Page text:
Illustrator hopes award-winning book contributes to wildlife conservation

July 19, 2023 - 08:13
The award-winning book entitled Saving Sorya: Chang and the Sun Bear won top prize at National Book Award in 2021.
Nguyễn Tiến Dũng and his award-winning book. Photo Nguyễn Kim Long

Vietnamese self-taught artist Nguyễn Tiến Dũng (Jeet Zdũng) is the winner of the 2023 Yoto Carnegie Awards Medal for Illustration.

The awards are the UK’s longest-running and best-loved children’s book awards, recognising outstanding reading experiences created through writing and illustration in books for children and young people.

The award-winning book entitled Saving Sorya: Chang and the Sun Bear won top prize at National Book Award in 2021.

Việt Nam News reporter Nguyễn Bình chats with Dũng about his work.

How did you become an illustrator for children?

I didn't like to illustrate books in the beginning. When I was a junior high school student, I always wished that I became a comic book artist. Creating my own cartoon movies on paper is really what I want to do.

I like Japanese Doraemon manga the most.

However, it is not easy to have a chance to publish in manga and manga artists cannot earn an easy living.

Manga books do not require the author to draw beautiful pictures or write great stories, but it does require a high level of plot and the ability to effectively present the story in pictures.

Like a movie, a manga must draw the reader into the journey of the characters with continuous moving images connected to each other through frames that are carefully arranged with each turn of the page.

If the story is poorly presented, no matter how attractive the plot and how beautiful the paintings are, it can't make the readers keep going.

But book illustration is partly easier because the writer or illustrator just needs to do their work well.

Do you pursue your own illustration style?

I create different styles depending on the content of the book that I want to illustrate. In the first volumes of Saving Sorya, I combined Japanese manga and western comic art for scientific illustration and realistic depictions.

I also like to combine drawing styles in Vietnamese and Japanese folk paintings. Sometimes, just because I see another artist with a great drawing style, I want to learn and come up with a script to draw and practise.

I am most comfortable drawing with traditional materials on paper. I like using pencils, brushes, ink, watercolours, gouache, paper and washi. These are convenient materials to take with me to draw any place and convenient to use in the scanner.

I used to paint a lot with digital tools but later I felt nervous every time working with machines. Paper and pen suit me better.

What is your biggest challenge when you draw the series?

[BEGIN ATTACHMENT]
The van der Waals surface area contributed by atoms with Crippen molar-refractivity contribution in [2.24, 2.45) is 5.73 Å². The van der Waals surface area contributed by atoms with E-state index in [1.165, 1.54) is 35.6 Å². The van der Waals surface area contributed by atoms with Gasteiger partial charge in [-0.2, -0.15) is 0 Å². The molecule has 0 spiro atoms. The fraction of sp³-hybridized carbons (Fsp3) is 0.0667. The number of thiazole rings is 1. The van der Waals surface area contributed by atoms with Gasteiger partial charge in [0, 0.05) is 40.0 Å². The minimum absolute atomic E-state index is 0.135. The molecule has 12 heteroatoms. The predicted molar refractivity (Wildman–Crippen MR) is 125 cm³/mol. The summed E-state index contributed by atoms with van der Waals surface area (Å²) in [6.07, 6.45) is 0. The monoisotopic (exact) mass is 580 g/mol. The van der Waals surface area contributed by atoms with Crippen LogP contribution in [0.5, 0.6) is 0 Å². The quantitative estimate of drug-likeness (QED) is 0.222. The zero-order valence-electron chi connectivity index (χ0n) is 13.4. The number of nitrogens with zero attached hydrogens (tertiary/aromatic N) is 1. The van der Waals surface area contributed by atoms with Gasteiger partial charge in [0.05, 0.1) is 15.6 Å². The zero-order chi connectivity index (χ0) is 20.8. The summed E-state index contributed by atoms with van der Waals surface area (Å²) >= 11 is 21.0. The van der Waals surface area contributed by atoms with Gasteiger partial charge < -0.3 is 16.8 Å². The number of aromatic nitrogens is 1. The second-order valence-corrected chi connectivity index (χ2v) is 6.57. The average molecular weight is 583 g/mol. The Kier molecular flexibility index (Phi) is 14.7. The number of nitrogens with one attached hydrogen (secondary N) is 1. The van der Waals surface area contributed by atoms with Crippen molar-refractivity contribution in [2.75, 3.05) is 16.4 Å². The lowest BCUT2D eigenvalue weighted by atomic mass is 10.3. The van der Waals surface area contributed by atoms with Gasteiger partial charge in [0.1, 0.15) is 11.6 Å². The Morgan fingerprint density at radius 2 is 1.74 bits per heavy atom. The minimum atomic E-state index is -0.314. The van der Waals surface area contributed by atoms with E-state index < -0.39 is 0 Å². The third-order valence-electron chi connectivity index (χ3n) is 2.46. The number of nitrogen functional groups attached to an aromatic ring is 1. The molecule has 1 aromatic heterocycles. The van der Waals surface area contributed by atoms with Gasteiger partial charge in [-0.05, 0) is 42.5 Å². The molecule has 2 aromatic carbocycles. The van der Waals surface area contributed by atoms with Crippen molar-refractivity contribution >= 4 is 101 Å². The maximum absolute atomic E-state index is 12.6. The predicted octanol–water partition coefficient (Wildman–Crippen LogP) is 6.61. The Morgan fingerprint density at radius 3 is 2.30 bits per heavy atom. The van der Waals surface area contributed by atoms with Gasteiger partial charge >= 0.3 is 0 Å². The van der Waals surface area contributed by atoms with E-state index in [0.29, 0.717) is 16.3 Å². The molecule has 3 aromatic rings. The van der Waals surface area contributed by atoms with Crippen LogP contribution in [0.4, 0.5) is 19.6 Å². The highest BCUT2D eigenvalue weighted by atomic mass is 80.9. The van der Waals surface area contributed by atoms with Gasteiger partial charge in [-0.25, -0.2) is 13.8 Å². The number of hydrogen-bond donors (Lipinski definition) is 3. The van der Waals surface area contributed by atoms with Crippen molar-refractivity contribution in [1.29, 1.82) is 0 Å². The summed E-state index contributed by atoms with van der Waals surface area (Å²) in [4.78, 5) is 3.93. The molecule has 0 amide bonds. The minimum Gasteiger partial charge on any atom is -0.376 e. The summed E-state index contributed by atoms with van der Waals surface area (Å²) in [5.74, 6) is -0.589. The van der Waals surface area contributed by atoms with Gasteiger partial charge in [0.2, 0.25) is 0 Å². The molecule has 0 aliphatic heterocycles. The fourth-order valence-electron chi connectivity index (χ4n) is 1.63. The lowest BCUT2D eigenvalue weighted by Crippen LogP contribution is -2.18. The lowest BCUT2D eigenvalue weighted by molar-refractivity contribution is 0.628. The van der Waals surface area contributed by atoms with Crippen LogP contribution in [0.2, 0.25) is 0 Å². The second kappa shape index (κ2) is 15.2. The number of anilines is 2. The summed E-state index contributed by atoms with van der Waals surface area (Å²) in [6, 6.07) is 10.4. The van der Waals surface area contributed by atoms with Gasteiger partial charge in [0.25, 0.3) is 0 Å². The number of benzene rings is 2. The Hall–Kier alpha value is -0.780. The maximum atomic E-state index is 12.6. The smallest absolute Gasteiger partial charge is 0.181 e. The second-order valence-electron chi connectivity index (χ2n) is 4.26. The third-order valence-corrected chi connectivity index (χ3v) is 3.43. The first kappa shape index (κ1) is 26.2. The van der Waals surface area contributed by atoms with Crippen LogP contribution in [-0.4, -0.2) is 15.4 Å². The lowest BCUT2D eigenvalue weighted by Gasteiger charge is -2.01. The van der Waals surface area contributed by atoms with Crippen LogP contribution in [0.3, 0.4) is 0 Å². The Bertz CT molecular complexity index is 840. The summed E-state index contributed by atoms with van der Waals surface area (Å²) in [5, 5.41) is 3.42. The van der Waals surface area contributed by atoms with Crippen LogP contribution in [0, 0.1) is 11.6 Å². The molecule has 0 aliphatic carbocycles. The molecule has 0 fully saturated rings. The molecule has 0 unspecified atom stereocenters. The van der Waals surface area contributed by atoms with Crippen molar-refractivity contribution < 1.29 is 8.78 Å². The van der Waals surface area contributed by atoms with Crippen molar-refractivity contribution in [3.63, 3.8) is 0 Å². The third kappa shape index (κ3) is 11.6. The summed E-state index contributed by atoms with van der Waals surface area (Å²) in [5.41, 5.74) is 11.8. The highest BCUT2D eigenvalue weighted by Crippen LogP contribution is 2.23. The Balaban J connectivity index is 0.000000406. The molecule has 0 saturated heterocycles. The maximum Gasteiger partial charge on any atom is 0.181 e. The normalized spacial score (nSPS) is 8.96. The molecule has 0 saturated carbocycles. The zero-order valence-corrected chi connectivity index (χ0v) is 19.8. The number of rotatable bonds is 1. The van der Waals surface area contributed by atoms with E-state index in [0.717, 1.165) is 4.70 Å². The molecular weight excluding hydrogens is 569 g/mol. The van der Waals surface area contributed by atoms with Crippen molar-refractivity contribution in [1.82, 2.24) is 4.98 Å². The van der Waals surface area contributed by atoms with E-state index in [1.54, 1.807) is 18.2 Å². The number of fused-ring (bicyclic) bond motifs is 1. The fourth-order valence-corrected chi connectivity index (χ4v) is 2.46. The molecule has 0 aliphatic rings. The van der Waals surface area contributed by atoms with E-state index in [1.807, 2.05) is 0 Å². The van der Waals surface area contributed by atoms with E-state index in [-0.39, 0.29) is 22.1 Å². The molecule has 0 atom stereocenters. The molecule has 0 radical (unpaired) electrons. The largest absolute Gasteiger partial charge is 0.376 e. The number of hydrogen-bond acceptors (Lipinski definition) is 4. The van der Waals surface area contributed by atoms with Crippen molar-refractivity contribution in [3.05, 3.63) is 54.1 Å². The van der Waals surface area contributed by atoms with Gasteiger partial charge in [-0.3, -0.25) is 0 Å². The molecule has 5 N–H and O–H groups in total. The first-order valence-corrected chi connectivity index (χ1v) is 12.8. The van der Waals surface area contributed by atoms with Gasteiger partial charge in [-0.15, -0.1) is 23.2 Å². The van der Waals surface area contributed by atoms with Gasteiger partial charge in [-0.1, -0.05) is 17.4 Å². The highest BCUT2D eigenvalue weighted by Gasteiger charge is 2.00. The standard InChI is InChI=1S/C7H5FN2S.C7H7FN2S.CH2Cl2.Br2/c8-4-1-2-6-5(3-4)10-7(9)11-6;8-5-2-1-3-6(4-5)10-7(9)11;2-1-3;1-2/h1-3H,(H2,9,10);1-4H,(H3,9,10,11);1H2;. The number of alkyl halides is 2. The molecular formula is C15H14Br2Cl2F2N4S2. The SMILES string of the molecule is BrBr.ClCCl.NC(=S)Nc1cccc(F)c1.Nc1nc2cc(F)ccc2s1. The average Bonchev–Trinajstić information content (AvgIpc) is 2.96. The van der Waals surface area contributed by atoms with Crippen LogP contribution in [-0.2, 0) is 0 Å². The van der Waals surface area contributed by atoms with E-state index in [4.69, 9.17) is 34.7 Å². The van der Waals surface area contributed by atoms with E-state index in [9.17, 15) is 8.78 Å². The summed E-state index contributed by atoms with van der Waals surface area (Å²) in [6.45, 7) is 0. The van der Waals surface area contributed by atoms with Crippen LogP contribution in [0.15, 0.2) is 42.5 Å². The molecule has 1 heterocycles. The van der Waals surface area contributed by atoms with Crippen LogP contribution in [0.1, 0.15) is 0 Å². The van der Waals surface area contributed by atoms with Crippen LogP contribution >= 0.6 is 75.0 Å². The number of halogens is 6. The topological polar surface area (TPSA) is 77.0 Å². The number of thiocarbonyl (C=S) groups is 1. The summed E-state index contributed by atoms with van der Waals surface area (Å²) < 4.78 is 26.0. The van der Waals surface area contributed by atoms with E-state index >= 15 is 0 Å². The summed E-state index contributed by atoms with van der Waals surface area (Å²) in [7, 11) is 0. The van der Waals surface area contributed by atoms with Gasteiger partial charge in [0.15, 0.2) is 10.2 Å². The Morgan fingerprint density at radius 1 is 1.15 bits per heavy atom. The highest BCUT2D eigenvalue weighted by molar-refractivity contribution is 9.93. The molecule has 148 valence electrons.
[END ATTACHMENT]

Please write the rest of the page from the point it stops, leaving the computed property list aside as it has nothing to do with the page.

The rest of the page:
I only have about over 120 pages per volume, meanwhile, there is a lot of knowledge and good details that I want to include in the book.

If I get too greedy, the story will be rushed and the reader will be flooded with a mountain of information.

Many scenes were so important that the script and structure of the book had to change to make room for them.

But it's very difficult to choose from the beginning. In composing, no matter what it is, I have to try a lot before I know what to prioritise and what to get rid of.

The tempo of the story greatly affects the reader's experience. My job is to lead their emotional rhythm up and down smoothly enough throughout the reading process.

If I feel the tempo isn't good, I'll need to change the structure of the story. I hope I did well enough.

This is a big project in terms of both the number of illustrations and the time it took. Are you satisfied with the success the book has achieved?

Wildlife conservationist Trang Nguyễn is the author who finds real stories in her work which inspires her to write the script. She later sends it to me.

I draft the story script based on Trang's script. After that, I went on field trips to national parks and animal rescue centres working with animal experts and seeing the animals which are the main characters in the book.

In order to present as vividly as possible the environment and habitat of the forests that I have been to I want to know what the plants are called and where they should be located in the forests.

I try to gather as much material and real-life experience as possible before starting to work on the detailed script.

I'm very grateful to volunteer assistant artists Phương An, Nguyệt Hằng, Nguyễn Ngọc Hoan and Nguyễn Hoàng Long.

When the book came out and was well received, I simply felt I had done my job well. I am satisfied that I have finished these two volumes.

Author Trang Nguyễn and I both want to do our best so that our book can make a positive contribution to wildlife conservation, attracting the community's interest in wildlife and bear conservation as well.

There are many talented comic writers and illustrators in Việt Nam. Hopefully, the book's success is a good start for many good works on the theme of Việt Nam's wildlife to be born and grow and come to the world. I look forward to reading them.

What is the most important thing you put into your illustrations and what do you plan for your work?

I'm not sure what's most important when people illustrate children's books. For me personally, it's probably the ability to reminisce about how I saw the world around me when I was a child.

Trang Nguyễn and I will continue to make the next volumes of Saving Sorya. Plus, I have other projects in which I experience different styles and materials.

My latest book is My Daddy is A Runner. Its author is Bùi Phương Tâm. I hope that the readers will like it. — VNS